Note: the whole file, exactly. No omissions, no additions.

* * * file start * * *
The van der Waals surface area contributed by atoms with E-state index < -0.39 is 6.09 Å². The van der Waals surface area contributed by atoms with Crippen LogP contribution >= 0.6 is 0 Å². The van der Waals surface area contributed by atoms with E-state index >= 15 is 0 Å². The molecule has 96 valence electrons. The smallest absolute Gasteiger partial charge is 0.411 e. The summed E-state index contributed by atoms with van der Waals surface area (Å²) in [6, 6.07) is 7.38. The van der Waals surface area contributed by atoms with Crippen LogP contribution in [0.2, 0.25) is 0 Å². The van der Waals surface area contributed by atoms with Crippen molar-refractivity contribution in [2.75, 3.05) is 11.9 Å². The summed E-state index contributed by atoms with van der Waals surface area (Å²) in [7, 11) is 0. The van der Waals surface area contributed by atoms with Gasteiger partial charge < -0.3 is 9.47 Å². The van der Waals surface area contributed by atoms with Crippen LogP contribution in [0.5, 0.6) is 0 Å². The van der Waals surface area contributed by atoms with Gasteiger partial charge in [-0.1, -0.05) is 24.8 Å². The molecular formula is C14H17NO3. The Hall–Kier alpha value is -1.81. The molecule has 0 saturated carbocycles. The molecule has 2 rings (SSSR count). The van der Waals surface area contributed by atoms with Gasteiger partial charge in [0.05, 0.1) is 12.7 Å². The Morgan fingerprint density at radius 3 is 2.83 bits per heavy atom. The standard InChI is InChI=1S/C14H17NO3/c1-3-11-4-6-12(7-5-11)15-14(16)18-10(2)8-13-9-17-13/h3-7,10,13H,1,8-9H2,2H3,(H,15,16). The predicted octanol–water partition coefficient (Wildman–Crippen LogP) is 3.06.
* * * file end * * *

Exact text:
The van der Waals surface area contributed by atoms with E-state index < -0.39 is 6.09 Å². The van der Waals surface area contributed by atoms with Crippen LogP contribution >= 0.6 is 0 Å². The van der Waals surface area contributed by atoms with E-state index >= 15 is 0 Å². The molecule has 96 valence electrons. The smallest absolute Gasteiger partial charge is 0.411 e. The summed E-state index contributed by atoms with van der Waals surface area (Å²) in [6, 6.07) is 7.38. The van der Waals surface area contributed by atoms with Crippen LogP contribution in [0.2, 0.25) is 0 Å². The van der Waals surface area contributed by atoms with Crippen molar-refractivity contribution in [2.75, 3.05) is 11.9 Å². The summed E-state index contributed by atoms with van der Waals surface area (Å²) in [7, 11) is 0. The van der Waals surface area contributed by atoms with Gasteiger partial charge < -0.3 is 9.47 Å². The van der Waals surface area contributed by atoms with Crippen LogP contribution in [0.5, 0.6) is 0 Å². The van der Waals surface area contributed by atoms with Gasteiger partial charge in [-0.1, -0.05) is 24.8 Å². The molecular formula is C14H17NO3. The Hall–Kier alpha value is -1.81. The molecule has 0 saturated carbocycles. The molecule has 2 rings (SSSR count). The van der Waals surface area contributed by atoms with Gasteiger partial charge in [0.05, 0.1) is 12.7 Å². The Morgan fingerprint density at radius 3 is 2.83 bits per heavy atom. The standard InChI is InChI=1S/C14H17NO3/c1-3-11-4-6-12(7-5-11)15-14(16)18-10(2)8-13-9-17-13/h3-7,10,13H,1,8-9H2,2H3,(H,15,16). The predicted octanol–water partition coefficient (Wildman–Crippen LogP) is 3.06.